Shiikuasa harvest

There are six varieties of citrus in the back garden: mikan; yuzu; lime; lemon; hassaku; and shiikuasa. If you aren’t familiar with it, the last in that list is commonly grown in Okinawa and southern regions of Japan. It’s so common in Okinawa that, during the visit for Mieko’s last rights, I was hard put to find orange juice on the shelves of a local market, until I realized that shiikuasa was in plentiful supply. It’s normally harvested when the fruits are green, but I was slow this year, and they look instead like little mikan. I’m well into the harvest of our single tree, but it has nasty thorns, progress is slow, and there are still plenty of clusters in there.

The fruits are tiny but there are lots of them. They come into the house in a five-kilo bag. We’ve done four or five of these so far this season, and there are more to come.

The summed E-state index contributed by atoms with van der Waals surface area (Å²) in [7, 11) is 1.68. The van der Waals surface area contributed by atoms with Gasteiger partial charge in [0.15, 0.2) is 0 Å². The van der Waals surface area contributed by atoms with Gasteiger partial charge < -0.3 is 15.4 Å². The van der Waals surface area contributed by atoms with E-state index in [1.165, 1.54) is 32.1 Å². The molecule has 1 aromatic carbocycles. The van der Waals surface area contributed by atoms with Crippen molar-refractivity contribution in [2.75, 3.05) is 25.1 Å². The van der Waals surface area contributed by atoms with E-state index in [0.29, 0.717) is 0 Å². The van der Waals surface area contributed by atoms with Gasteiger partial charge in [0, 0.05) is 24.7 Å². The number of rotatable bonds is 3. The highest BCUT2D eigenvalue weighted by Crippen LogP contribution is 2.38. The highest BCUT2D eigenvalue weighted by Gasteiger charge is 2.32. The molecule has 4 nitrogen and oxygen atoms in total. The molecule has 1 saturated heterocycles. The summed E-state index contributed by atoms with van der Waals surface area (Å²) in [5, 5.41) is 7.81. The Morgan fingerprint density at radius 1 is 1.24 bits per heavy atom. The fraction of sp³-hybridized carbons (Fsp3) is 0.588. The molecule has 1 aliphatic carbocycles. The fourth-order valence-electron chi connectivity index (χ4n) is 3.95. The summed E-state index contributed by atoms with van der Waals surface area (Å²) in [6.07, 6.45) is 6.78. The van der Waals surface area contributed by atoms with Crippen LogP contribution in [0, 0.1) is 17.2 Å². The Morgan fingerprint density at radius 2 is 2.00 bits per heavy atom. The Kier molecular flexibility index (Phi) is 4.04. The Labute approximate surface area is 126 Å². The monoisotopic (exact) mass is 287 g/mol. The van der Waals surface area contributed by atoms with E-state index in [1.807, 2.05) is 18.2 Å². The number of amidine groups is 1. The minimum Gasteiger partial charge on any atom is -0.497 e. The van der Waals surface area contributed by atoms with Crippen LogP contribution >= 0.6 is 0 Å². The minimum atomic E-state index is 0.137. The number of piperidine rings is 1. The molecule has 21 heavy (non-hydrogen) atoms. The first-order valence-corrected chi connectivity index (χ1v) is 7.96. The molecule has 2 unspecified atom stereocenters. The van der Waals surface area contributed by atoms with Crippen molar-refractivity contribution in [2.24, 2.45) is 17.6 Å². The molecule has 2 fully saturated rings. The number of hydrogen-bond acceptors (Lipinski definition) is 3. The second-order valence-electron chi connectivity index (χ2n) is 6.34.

Shiikuasa have an exceptionally intense citrus flavor. As I understand it, they are commonly used as a zest, but with volume like this, juicing is the only way to store the harvest for use through the year. After the (tedious!) process of individually slicing and squeezing the fruits, this year I’m pouring the juice into ziplock bags and freezing it.

A single tablespoon of shiikuasa juice in a glass of warm water makes a nice beverage for mornings and snack times. At that rate, there is far more in the harvest than I can possibly consume in a year. Some of this will be routed to neighbors.


The harvest is still in progress. Today was unusually warm for a winter day, but the story is the same: dress for thorns; cut fruits from tree; fill bag; change to wardrobe for kitchen work; slice; squeeze; filter into jar; slice; squeeze; filter; repeat again … and again … Despite the monotony and the incidental indulgence in a bottle of saké or so, there is a good deal of skill involved—the skill of avoiding RSI (the dreaded lemon-squeezer elbow).